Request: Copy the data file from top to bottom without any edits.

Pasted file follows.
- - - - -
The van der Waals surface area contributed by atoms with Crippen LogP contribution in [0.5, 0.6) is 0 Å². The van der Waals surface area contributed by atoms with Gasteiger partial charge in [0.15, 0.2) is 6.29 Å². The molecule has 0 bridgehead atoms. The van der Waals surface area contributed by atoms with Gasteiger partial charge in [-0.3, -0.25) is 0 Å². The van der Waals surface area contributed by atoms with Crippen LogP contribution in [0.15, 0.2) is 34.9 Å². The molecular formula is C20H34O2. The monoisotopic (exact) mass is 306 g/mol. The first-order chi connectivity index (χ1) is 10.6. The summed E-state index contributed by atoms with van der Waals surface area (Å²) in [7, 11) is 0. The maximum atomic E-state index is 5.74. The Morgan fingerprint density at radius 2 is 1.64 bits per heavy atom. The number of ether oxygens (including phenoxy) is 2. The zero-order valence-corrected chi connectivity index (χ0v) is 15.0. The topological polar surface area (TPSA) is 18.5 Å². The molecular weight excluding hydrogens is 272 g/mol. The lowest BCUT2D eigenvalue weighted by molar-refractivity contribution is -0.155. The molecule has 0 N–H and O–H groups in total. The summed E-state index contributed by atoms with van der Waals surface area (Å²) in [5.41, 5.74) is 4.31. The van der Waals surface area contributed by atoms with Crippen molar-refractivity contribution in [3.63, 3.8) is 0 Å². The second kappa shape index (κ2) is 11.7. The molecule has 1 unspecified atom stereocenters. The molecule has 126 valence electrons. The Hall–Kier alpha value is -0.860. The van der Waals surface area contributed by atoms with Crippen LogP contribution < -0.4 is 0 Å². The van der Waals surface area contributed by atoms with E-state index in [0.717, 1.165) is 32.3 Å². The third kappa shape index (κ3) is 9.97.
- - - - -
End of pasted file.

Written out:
The van der Waals surface area contributed by atoms with Crippen LogP contribution in [0.5, 0.6) is 0 Å². The van der Waals surface area contributed by atoms with Gasteiger partial charge in [0.15, 0.2) is 6.29 Å². The molecule has 0 bridgehead atoms. The van der Waals surface area contributed by atoms with Gasteiger partial charge in [-0.3, -0.25) is 0 Å². The van der Waals surface area contributed by atoms with Crippen LogP contribution in [0.15, 0.2) is 34.9 Å². The molecular formula is C20H34O2. The monoisotopic (exact) mass is 306 g/mol. The first-order chi connectivity index (χ1) is 10.6. The summed E-state index contributed by atoms with van der Waals surface area (Å²) in [7, 11) is 0. The maximum atomic E-state index is 5.74. The Morgan fingerprint density at radius 2 is 1.64 bits per heavy atom. The number of ether oxygens (including phenoxy) is 2. The zero-order valence-corrected chi connectivity index (χ0v) is 15.0. The topological polar surface area (TPSA) is 18.5 Å². The molecular weight excluding hydrogens is 272 g/mol. The lowest BCUT2D eigenvalue weighted by molar-refractivity contribution is -0.155. The molecule has 0 N–H and O–H groups in total. The summed E-state index contributed by atoms with van der Waals surface area (Å²) in [5.41, 5.74) is 4.31. The van der Waals surface area contributed by atoms with Crippen molar-refractivity contribution in [3.63, 3.8) is 0 Å². The second kappa shape index (κ2) is 11.7. The molecule has 1 unspecified atom stereocenters. The molecule has 126 valence electrons. The Hall–Kier alpha value is -0.860. The van der Waals surface area contributed by atoms with Crippen LogP contribution < -0.4 is 0 Å². The van der Waals surface area contributed by atoms with E-state index in [0.717, 1.165) is 32.3 Å². The third kappa shape index (κ3) is 9.97.